I was going with my friend L of Raven in a Graveyard – and her parents, who are an absolute delight, and way hipper than I will ever be. It’s not often you see a couple of pensioners getting down to a mix of bluegrass and hip hop – not in my life, anyway – but her folks were long time fans, having seen the band in Edinburgh and the US. (They were chatting away like old friends before the gig – I was impressed!).

Dinner first, and we decided to try The Ship, in no small part because of its proximity to the venue. But it’s a place I have been keen to try for ages, but have so far only managed to walk past when it’s stowed. It’s is an old-fashioned pub – dog friendly, good beer, some board games – but has also successfully established itself as a venue for vegan food. I had the ‘fish’ and chips with mushy peas, which was filling, but not amazing: the chips were great, but the ‘fish’ – tofu wrapped in seaweed and then fried in batter – was a little bland, and the peas looked processed rather than marrowfat: L said she’d had better on previous occasions. Her parents fared better with a pie, gravy and chips that they said was great (and certainly looked fantastic). I’d definitely go back, though – a good range of options, really friendly staff (who were great about my nut allergy) and it’s a lovely space – no wonder it gets so busy.

The gig was in Cluny 1 again – the same place I saw Rob Heron. My only knowledge of the band was that they did the Justified theme, but their hard-to-quantify sound – an engaging mix of bluegrass and hip hop – and their fantastic stage presence made for a great gig, and I’m really pleased L suggested it – part of what I wanted to do when I moved was broaden my horizons, and do more than just go to the theatre all the time, and I’m actually doing pretty well on that. I’ll never be as cool as her folks, though…

Rob Heron and the Tea Pad Orchestra

The reason I was in Ouseburn in a blizzard (see previous post) was to go to a gig – my first at the Cluny. My friend Linda (of Raven in a Graveyard) is a regular there, and said that Rob Heron and his band were a fun night out. Well, she wasn’t wrong – the band were a delight. They’re a band that’s hard to categorise – I’ve seen them described as ‘swing honkytonk rockabilly’, and there was certainly some rockabilly style in the audience – but enormous fun, and with one of the most personable front men I’ve seen in a while. The music was toe-tappingly good, touching on everything from unrequited love to gentrification and bargain wine at Lidl, and the atmosphere was great (though we could have done without someone sending Linda’s drink flying then, instead of offering to replace it, just giving a cheery thumbs up. Er, thanks, love.)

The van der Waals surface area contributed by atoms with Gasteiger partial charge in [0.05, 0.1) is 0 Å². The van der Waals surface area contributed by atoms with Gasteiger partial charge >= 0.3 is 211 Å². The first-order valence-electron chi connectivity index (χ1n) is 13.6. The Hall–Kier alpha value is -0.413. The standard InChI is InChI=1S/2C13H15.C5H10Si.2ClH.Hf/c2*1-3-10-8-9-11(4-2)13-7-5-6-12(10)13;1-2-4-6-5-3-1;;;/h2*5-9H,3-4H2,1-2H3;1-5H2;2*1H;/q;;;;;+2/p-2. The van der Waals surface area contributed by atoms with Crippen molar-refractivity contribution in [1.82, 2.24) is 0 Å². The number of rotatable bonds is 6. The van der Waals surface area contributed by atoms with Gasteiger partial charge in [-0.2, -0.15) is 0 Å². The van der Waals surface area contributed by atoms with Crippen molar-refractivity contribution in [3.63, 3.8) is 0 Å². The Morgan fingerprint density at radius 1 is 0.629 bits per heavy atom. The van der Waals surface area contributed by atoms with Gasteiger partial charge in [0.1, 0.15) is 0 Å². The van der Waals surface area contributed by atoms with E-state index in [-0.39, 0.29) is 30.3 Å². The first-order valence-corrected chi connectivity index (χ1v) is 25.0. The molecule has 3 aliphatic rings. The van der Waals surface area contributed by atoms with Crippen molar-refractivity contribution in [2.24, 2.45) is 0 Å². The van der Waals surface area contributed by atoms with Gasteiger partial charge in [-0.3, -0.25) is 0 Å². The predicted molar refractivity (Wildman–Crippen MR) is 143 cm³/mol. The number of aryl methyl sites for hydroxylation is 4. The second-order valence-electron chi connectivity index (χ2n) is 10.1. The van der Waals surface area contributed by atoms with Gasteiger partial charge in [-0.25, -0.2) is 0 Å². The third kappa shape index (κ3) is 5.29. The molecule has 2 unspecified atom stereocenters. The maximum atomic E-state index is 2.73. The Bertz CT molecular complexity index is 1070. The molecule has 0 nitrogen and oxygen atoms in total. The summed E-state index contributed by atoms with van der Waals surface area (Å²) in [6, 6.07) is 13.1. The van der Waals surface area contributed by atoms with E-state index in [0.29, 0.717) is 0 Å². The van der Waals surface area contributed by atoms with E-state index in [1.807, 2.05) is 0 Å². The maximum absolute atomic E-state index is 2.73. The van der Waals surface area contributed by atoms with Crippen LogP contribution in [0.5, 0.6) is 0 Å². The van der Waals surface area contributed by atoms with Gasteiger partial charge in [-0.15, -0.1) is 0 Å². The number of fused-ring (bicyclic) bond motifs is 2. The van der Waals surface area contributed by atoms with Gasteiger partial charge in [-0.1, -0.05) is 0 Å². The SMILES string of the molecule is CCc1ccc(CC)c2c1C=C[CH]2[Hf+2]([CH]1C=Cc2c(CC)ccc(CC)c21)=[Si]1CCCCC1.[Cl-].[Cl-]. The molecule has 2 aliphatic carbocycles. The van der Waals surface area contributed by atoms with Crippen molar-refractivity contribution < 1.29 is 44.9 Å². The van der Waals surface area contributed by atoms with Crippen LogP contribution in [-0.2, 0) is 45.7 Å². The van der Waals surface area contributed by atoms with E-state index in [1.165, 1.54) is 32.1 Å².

The Cluny itself is a nice venue: small enough to feel intimate but not so small you feel squashed in, and with a decent programme of gigs (which is a good thing, since I’m going back this week…).

Holy Moly and the Crackers

Friday night saw me embracing something new while also reliving my youth, in a way. My friend M is a huge fan of the ban Holy Moly & The Crackers (whose song Cold Comfort Lane was featured in the film Ocean’s 8). She saw them at Alphabetti previously, so persuaded me to get a ticket to go with her when they played the Riverside. I’m glad I did – the gig was an absolute corker, the band – who I discovered were local – played their hearts out and the place was rocking. They are coming back on tour next year with a new album, but you better not beat me to tickets.

It was also interesting to see the new Riverside. In my youth I was a regular, and went to see bands as short-lived as Menswear (who were supported by Travis!), as well as more long-lived artists. Now that whole area of town seems to have been turned into luxury flats, the venue has relocated to the old Fish Market on the Quayside. It’s a gorgeous space, and a nice integration of old and new, with lots of neon and a well-laid-out interior (plenty of seats to chill out on before the gig) but something about it jarred. Maybe because I spend a lot of my time not only in theatres but thinking about making them more inclusive spaces. Maybe that’s made me oversensitive (certainly my female companion said nothing). But I couldn’t help noticing that, despite hosting a mixed gender band and a very mixed crowd (and having plenty of women’s toilets), the decor felt very much designed for the male eye: it felt a very gendered space.

Giant pictures of musicians adorn the walls: men look cool, women look sexy. (There are a few female musicians featured, but they are the traditionally hot looking ones, such as Debbie Harry). A giant Pulp Fiction Patricia Arquette reclines in her bra against one wall; upstairs, a woman clad in knickers and fishnets has her back to the camera, showing off a God Save the Queen jacket. Rock quotes – all by men, at least that I saw – are painted throughout. It adds up to a subtle sense that it’s a space for men, that music is male, and that women get to take part providing they look good enough.